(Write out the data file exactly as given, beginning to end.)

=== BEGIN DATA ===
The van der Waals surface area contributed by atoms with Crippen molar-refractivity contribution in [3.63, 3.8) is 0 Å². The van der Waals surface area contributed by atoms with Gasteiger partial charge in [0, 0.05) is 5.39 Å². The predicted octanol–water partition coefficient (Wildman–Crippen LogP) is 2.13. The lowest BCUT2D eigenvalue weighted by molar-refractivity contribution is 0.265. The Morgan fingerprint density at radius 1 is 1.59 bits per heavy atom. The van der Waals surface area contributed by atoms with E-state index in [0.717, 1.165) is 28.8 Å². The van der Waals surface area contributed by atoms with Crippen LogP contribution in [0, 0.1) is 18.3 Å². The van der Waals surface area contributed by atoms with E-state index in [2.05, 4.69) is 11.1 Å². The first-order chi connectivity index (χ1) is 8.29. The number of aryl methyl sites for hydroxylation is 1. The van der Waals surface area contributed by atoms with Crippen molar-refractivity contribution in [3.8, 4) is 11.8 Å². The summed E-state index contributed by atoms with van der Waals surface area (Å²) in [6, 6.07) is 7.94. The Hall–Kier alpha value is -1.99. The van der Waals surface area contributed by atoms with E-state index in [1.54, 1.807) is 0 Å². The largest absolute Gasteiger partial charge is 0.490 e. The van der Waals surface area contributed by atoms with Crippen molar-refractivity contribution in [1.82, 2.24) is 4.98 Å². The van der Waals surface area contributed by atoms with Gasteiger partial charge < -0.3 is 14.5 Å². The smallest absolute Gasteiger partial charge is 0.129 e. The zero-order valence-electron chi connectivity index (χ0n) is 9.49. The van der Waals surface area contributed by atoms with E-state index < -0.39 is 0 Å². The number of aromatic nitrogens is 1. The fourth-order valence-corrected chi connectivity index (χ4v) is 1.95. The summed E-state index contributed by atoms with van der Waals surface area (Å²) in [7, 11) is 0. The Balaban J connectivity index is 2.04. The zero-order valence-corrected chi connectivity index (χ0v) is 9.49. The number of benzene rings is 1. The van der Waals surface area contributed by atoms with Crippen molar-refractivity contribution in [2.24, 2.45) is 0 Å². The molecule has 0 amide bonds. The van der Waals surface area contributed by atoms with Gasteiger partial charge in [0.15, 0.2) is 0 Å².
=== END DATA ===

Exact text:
The van der Waals surface area contributed by atoms with Crippen molar-refractivity contribution in [3.63, 3.8) is 0 Å². The van der Waals surface area contributed by atoms with Gasteiger partial charge in [0, 0.05) is 5.39 Å². The predicted octanol–water partition coefficient (Wildman–Crippen LogP) is 2.13. The lowest BCUT2D eigenvalue weighted by molar-refractivity contribution is 0.265. The Morgan fingerprint density at radius 1 is 1.59 bits per heavy atom. The van der Waals surface area contributed by atoms with E-state index in [0.717, 1.165) is 28.8 Å². The van der Waals surface area contributed by atoms with Crippen LogP contribution in [0, 0.1) is 18.3 Å². The van der Waals surface area contributed by atoms with E-state index in [2.05, 4.69) is 11.1 Å². The first-order chi connectivity index (χ1) is 8.29. The number of aryl methyl sites for hydroxylation is 1. The van der Waals surface area contributed by atoms with Crippen molar-refractivity contribution in [3.8, 4) is 11.8 Å². The summed E-state index contributed by atoms with van der Waals surface area (Å²) in [6, 6.07) is 7.94. The Hall–Kier alpha value is -1.99. The van der Waals surface area contributed by atoms with E-state index in [1.54, 1.807) is 0 Å². The largest absolute Gasteiger partial charge is 0.490 e. The van der Waals surface area contributed by atoms with Crippen molar-refractivity contribution in [1.82, 2.24) is 4.98 Å². The van der Waals surface area contributed by atoms with Gasteiger partial charge < -0.3 is 14.5 Å². The smallest absolute Gasteiger partial charge is 0.129 e. The zero-order valence-electron chi connectivity index (χ0n) is 9.49. The van der Waals surface area contributed by atoms with E-state index < -0.39 is 0 Å². The number of aromatic nitrogens is 1. The fourth-order valence-corrected chi connectivity index (χ4v) is 1.95. The summed E-state index contributed by atoms with van der Waals surface area (Å²) in [7, 11) is 0. The Balaban J connectivity index is 2.04. The zero-order valence-corrected chi connectivity index (χ0v) is 9.49. The number of benzene rings is 1. The van der Waals surface area contributed by atoms with Crippen molar-refractivity contribution in [2.24, 2.45) is 0 Å². The molecule has 0 amide bonds. The van der Waals surface area contributed by atoms with Gasteiger partial charge in [0.15, 0.2) is 0 Å².